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ASX to open soft as US-Iran tensions grow, oil price rises

“So it looks like a softish start … possibly down about five points.”

The oil price rose about 3 per cent or $US2 per barrel to $US63.05 following the US attack in Iraq — and could go higher.

“There’s nervousness about what sort of retaliation, if any, Iran will undertake against the US for killing one of its generals and what that’ll mean for oil prices,” Dr Oliver said.

“So far it hasn’t been that big a rise … it’s really only worth about 2¢ per litre at the bowser but for Australian motorists, it’s come at a bad time.”

Mixed with growing community concern over the ongoing bushfire crisis, it could further weigh on consumer spending.


He added that bushfires would add to the pressure for more rate cuts from the Reserve Bank of Australia and federal fiscal stimulus.

“It’s not that great for the economy,” Dr Oliver said.

In the week ahead, all eyes will be on US payroll figures, which are expected to show continued strength in the job market, subdued wages growth and a low unemployment rate.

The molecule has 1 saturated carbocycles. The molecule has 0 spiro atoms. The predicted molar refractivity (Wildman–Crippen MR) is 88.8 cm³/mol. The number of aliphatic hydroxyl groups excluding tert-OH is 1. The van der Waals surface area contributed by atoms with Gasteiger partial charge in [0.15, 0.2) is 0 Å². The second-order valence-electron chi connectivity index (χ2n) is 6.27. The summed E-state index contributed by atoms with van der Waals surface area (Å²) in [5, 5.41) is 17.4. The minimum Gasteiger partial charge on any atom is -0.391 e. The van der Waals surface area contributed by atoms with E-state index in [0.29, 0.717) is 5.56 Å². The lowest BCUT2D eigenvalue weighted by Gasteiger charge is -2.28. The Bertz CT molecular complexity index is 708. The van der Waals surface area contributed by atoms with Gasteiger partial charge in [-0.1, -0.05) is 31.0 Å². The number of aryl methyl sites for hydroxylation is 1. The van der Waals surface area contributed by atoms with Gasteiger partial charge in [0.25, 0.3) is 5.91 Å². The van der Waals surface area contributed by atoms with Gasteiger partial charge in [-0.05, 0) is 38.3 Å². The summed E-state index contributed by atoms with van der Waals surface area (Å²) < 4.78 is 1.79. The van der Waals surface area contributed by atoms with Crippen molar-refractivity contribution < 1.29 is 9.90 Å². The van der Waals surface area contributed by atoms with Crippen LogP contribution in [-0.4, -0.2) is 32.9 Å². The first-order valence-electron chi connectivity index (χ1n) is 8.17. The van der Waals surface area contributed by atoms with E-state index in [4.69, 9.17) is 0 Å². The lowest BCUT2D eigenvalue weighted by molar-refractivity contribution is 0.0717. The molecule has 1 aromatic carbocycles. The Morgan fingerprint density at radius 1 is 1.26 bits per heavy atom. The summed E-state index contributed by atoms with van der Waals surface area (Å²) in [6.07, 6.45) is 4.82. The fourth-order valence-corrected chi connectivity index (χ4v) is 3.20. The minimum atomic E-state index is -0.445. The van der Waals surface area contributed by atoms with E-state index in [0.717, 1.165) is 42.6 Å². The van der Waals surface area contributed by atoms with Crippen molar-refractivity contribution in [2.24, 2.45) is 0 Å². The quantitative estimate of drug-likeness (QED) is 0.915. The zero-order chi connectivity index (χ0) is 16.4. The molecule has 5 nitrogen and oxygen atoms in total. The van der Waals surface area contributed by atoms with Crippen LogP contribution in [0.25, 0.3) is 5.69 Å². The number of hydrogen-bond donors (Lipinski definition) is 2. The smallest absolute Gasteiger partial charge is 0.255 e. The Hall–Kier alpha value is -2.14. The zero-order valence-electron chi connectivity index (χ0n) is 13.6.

In China, inflation results are likely to show a small rise in the inflation rate to reflect increasing food prices.

Locally, November’s building approvals figures set for release on Wednesday are expected to show a rise following October’s 8 per cent fall.

“We might get a bit of a bounce-back but they’ll still remain pretty weak,” Dr Oliver said.

Australian Bureau of Statistics’ November job vacancy data, also due on Wednesday, is expected to show a further fall in vacancies.

On Thursday, the trade balance figures are expected to show a further decline in Australia’s surplus in response to the downtrend in iron ore prices.

The “big thing to watch”, however, are Friday’s November retail sales figures, which Dr Oliver said could be up as much as 6 per cent.

“October was flat but there’s a good chance November might see a bit of a spike because of the Black Friday and Cyber Monday sales,” he said.

Dr Oliver said the sales might have encouraged Australians to spend money they had saved as a result of the federal government’s tax cuts and lower mortgage interest rates.

“The only thing is, it may have just brought forward spending that usually occurs in December,” he said.

“So a bit of a spike in retail sales but then possible payback a month later.”


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